- Police: Man dies from self-inflicted gunshot after standoff in south Cape (1/14/18)3
- Here's what's being built next to Chick-fil-A in Cape (1/18/18)1
- Cape lands new summer-league baseball team; Capaha Field to see major upgrades (1/20/18)8
- Man sentenced to life for killing mother, burning her body; mouth taped shut at hearing (1/20/18)
- Author of Waller's manuscript rewarded for helping feds (1/13/18)
- Young author gave up TV at age 7 to pursue writing, and has recently finished his third novel (1/20/18)
- Redhawk Food Pantry helping Southeast students, employees who need assistance with food, supplies (1/19/18)2
- Cinderella shines in debut at Bedell (1/20/18)
- 3 mayor candidates in Scott City; former mayor Porch files for council seat (1/18/18)
- Chronic wasting disease found in 2 Southeast Missouri deer; whether disease transferable to humans unknown (1/18/18)
South Korea to keep 'sunshine' policy despite clash with North
SEOUL, South Korea -- Despite a skirmish that killed at least four South Korean sailors, President Kim Dae-jung said Monday he would push ahead with his "sunshine" policy of trying to seek reconciliation with North Korea.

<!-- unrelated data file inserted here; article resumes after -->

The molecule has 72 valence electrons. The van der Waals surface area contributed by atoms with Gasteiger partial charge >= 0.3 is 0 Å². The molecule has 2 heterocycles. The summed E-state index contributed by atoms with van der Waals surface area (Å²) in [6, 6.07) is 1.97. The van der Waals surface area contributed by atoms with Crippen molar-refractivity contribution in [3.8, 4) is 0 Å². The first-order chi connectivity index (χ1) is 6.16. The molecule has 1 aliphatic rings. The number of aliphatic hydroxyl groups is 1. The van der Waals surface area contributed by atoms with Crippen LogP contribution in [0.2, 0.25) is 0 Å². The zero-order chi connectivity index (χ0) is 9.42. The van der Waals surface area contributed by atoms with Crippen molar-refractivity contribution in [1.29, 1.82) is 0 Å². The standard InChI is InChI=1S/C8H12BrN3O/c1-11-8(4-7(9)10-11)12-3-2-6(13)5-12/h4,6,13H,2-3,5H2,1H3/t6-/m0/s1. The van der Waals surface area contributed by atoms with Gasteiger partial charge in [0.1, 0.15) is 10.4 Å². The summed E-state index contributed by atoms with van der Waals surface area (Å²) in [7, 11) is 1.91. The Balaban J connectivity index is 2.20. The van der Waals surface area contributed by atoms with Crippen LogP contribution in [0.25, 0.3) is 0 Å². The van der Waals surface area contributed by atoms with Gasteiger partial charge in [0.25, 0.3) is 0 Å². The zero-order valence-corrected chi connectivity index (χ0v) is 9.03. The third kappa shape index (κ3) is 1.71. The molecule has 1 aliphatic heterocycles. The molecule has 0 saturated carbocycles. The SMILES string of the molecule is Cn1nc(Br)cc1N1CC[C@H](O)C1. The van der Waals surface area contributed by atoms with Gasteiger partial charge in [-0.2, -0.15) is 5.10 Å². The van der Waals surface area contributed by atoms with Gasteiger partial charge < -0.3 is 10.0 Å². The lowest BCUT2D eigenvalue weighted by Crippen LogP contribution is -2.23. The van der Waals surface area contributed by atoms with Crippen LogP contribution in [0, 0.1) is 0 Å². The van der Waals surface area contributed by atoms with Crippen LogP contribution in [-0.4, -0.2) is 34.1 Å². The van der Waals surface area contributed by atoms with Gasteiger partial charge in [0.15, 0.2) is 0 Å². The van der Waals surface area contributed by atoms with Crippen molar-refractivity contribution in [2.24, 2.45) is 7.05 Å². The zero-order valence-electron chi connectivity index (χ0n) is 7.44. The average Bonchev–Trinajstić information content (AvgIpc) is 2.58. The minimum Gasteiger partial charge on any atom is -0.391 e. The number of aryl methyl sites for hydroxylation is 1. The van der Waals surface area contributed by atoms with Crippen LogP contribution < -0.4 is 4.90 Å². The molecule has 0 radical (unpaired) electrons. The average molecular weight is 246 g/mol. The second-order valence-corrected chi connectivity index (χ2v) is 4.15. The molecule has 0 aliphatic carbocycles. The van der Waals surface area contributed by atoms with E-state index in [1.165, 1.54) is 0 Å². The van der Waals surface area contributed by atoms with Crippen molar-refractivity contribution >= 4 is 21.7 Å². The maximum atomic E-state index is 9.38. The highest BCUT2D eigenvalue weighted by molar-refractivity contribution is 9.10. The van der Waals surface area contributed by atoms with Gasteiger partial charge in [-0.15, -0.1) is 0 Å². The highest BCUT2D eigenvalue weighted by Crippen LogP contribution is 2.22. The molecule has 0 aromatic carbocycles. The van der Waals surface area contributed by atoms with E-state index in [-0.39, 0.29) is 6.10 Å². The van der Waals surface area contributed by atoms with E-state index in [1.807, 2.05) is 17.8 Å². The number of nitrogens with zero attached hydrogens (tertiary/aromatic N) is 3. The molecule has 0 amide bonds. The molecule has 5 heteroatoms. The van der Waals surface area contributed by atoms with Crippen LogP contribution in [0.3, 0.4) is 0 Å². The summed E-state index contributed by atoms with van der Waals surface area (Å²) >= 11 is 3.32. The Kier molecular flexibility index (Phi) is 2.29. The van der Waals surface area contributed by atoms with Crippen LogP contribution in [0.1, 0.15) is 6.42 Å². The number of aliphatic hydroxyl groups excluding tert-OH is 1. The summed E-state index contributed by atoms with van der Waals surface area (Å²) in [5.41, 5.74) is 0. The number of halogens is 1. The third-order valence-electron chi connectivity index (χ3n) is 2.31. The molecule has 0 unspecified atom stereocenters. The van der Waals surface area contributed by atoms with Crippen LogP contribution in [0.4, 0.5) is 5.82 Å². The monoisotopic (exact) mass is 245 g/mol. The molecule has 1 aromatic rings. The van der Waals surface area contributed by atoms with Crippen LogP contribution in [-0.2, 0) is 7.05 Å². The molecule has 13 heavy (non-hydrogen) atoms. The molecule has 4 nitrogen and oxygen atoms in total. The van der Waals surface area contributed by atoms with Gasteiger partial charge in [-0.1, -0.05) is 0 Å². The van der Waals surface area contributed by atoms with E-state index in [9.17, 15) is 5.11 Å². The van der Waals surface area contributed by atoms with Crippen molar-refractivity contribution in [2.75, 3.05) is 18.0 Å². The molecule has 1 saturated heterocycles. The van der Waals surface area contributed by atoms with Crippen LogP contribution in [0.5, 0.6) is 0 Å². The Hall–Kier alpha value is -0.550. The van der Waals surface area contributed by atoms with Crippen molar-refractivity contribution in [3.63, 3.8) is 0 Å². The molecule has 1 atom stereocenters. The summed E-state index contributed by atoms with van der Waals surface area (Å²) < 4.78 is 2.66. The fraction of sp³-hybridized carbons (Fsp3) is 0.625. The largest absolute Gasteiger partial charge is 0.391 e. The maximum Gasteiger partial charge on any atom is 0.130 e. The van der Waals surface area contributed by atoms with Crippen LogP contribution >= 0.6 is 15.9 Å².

"We will maintain the sunshine policy of firm security and peaceful resolution efforts," Kim's office quoted the president as saying in a speech at a state dinner in Tokyo hosted by Japanese Prime Minister Junichiro Koizumi. The South Korean military, meanwhile, planned to change its rules of engagement to enable swifter response to any North Korean hostilities. Opposition lawmakers have criticized the sunshine policy as too lenient.
South Korean Defense Minister Kim Dong-shin and Gen. Leon LaPorte, who commands the 37,000 U.S. troops stationed in South Korea, met Monday and agreed to discuss possible changes to the rules.